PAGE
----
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Episcopal rector resigns over gay bishop

Episcopal rector resigns over gay bishop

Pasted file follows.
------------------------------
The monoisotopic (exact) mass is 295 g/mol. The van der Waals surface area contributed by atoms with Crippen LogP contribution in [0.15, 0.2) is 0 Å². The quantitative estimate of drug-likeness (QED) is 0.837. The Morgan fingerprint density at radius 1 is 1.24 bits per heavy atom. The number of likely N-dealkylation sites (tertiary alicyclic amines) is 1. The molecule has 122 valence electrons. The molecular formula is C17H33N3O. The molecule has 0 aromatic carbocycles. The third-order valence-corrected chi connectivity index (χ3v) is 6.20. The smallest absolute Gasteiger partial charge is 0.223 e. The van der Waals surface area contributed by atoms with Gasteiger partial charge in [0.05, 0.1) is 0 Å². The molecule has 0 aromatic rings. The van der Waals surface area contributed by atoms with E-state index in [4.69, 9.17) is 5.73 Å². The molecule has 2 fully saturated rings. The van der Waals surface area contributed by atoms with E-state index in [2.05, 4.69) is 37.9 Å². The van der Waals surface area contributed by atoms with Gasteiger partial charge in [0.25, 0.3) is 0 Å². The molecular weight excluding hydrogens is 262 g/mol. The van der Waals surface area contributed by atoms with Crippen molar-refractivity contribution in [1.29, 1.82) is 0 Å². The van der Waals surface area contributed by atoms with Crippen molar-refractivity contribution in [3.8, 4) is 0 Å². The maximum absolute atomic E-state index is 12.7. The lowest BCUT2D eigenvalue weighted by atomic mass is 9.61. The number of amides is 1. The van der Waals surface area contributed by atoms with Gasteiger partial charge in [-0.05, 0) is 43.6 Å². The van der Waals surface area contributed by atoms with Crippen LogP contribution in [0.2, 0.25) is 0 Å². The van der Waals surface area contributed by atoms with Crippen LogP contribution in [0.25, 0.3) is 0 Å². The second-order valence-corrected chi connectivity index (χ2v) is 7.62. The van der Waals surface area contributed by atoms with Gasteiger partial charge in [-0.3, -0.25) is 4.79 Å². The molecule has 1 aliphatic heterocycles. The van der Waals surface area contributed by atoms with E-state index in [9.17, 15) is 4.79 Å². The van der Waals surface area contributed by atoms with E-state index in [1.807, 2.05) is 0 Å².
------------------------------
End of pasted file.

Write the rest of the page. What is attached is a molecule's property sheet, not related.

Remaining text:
An Episcopal rector in Cheyenne, Wyo., is resigning because of the recent confirmation of an openly gay bishop. The Reverend H. W. "Skip" Reeves Jr., rector of St. Mark's Episcopal Church, announced his decision in a letter to parishioners. He is also resigning as chairman of the church's Commission on Ministry and its Committee on Evangelism and as a member of its Diocesan Council. "It's the hardest thing in my life," Reeves said. "I'm not trying to lead any band or parade or anything like that. It's just a personal action I feel I have to take." Episcopal Diocese of Wyoming bishop Bruce Caldwell could not be reached for comment. Reeves opposes the confirmation of the first noncelibate gay bishop in the Episcopal Church, the Reverend Gene Robinson of the Diocese of New Hampshire. He also disapproves of a resolution accepting the blessings of same-sex relationships. Both actions were taken during the Episcopal Church's 74th General Convention in Minneapolis that ended August 8. As the person ultimately responsible for education at St. Mark's, Reeves said he felt he would be forced to teach and support views with which he disagrees. He has been a minister 34 years, including the last decade at St. Mark's. Reeves said he has spoken to gay parishioners and accepts their explanation that they cannot recall a time when they were not attracted to members of the same sex. He also said he feels that sexual orientation is not a matter of choice. But, as Reeves wrote in a series of letters to his parishioners, his position on accepting gays in the church changed recently after meeting with four local psychologists. He said he changed his mind after one psychologist told him that pedophiles also report they have never known a time when they were not attracted to little boys or girls. He said he realizes that his position might be offensive to gays. "I still want to have them in the church," he said. "I'm not chasing them out. But I'm not promoting the lifestyle as a healthy Christian lifestyle." The Reverend Anne Fontaine, who works with St. John's Episcopal Church in Jackson, said most people in her church support Robinson's appointment as bishop and see it as an act of inclusion and honesty. "Whether people leave the church over this or not, I hope not," she said. "I hope the tent is big enough for us to stay together."

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